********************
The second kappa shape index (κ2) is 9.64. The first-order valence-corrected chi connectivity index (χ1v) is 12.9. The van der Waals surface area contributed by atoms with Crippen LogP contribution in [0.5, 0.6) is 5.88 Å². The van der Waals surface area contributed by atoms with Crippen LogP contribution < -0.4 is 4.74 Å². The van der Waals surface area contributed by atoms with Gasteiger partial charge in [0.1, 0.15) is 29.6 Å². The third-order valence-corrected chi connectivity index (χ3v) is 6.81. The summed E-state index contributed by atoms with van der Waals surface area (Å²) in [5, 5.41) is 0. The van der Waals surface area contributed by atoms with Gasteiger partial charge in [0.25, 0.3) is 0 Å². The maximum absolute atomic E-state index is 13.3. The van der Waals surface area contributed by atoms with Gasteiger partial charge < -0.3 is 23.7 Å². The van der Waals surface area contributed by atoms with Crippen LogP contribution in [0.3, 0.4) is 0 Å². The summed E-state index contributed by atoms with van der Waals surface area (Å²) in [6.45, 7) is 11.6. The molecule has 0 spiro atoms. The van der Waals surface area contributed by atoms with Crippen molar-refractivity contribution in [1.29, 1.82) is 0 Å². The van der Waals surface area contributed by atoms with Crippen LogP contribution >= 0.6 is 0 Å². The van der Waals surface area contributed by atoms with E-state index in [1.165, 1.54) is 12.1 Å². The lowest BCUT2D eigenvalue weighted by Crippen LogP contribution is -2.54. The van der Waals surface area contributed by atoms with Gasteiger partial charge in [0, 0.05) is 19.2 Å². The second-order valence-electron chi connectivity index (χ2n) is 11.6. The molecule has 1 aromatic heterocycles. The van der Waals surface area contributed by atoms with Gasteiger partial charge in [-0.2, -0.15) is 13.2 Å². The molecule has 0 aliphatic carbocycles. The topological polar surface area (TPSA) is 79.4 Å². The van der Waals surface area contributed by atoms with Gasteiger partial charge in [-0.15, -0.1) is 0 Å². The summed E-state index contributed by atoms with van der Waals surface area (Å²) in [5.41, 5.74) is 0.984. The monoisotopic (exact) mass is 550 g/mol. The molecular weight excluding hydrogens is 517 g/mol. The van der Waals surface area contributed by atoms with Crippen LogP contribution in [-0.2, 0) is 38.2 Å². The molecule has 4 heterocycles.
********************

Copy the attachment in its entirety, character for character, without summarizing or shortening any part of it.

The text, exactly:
The second kappa shape index (κ2) is 9.64. The first-order valence-corrected chi connectivity index (χ1v) is 12.9. The van der Waals surface area contributed by atoms with Crippen LogP contribution in [0.5, 0.6) is 5.88 Å². The van der Waals surface area contributed by atoms with Crippen LogP contribution < -0.4 is 4.74 Å². The van der Waals surface area contributed by atoms with Gasteiger partial charge in [0.1, 0.15) is 29.6 Å². The third-order valence-corrected chi connectivity index (χ3v) is 6.81. The summed E-state index contributed by atoms with van der Waals surface area (Å²) in [5, 5.41) is 0. The van der Waals surface area contributed by atoms with Gasteiger partial charge in [0.25, 0.3) is 0 Å². The maximum absolute atomic E-state index is 13.3. The van der Waals surface area contributed by atoms with Gasteiger partial charge < -0.3 is 23.7 Å². The van der Waals surface area contributed by atoms with Crippen LogP contribution in [0.3, 0.4) is 0 Å². The summed E-state index contributed by atoms with van der Waals surface area (Å²) in [6.45, 7) is 11.6. The molecule has 0 spiro atoms. The van der Waals surface area contributed by atoms with Crippen molar-refractivity contribution in [1.29, 1.82) is 0 Å². The van der Waals surface area contributed by atoms with Crippen LogP contribution >= 0.6 is 0 Å². The van der Waals surface area contributed by atoms with E-state index in [1.165, 1.54) is 12.1 Å². The lowest BCUT2D eigenvalue weighted by Crippen LogP contribution is -2.54. The van der Waals surface area contributed by atoms with Gasteiger partial charge in [0, 0.05) is 19.2 Å². The second-order valence-electron chi connectivity index (χ2n) is 11.6. The molecule has 1 aromatic heterocycles. The van der Waals surface area contributed by atoms with Gasteiger partial charge in [-0.2, -0.15) is 13.2 Å². The molecule has 0 aliphatic carbocycles. The topological polar surface area (TPSA) is 79.4 Å². The van der Waals surface area contributed by atoms with Gasteiger partial charge in [-0.15, -0.1) is 0 Å². The summed E-state index contributed by atoms with van der Waals surface area (Å²) in [5.41, 5.74) is 0.984. The monoisotopic (exact) mass is 550 g/mol. The molecular weight excluding hydrogens is 517 g/mol. The van der Waals surface area contributed by atoms with Crippen LogP contribution in [-0.2, 0) is 38.2 Å². The molecule has 4 heterocycles.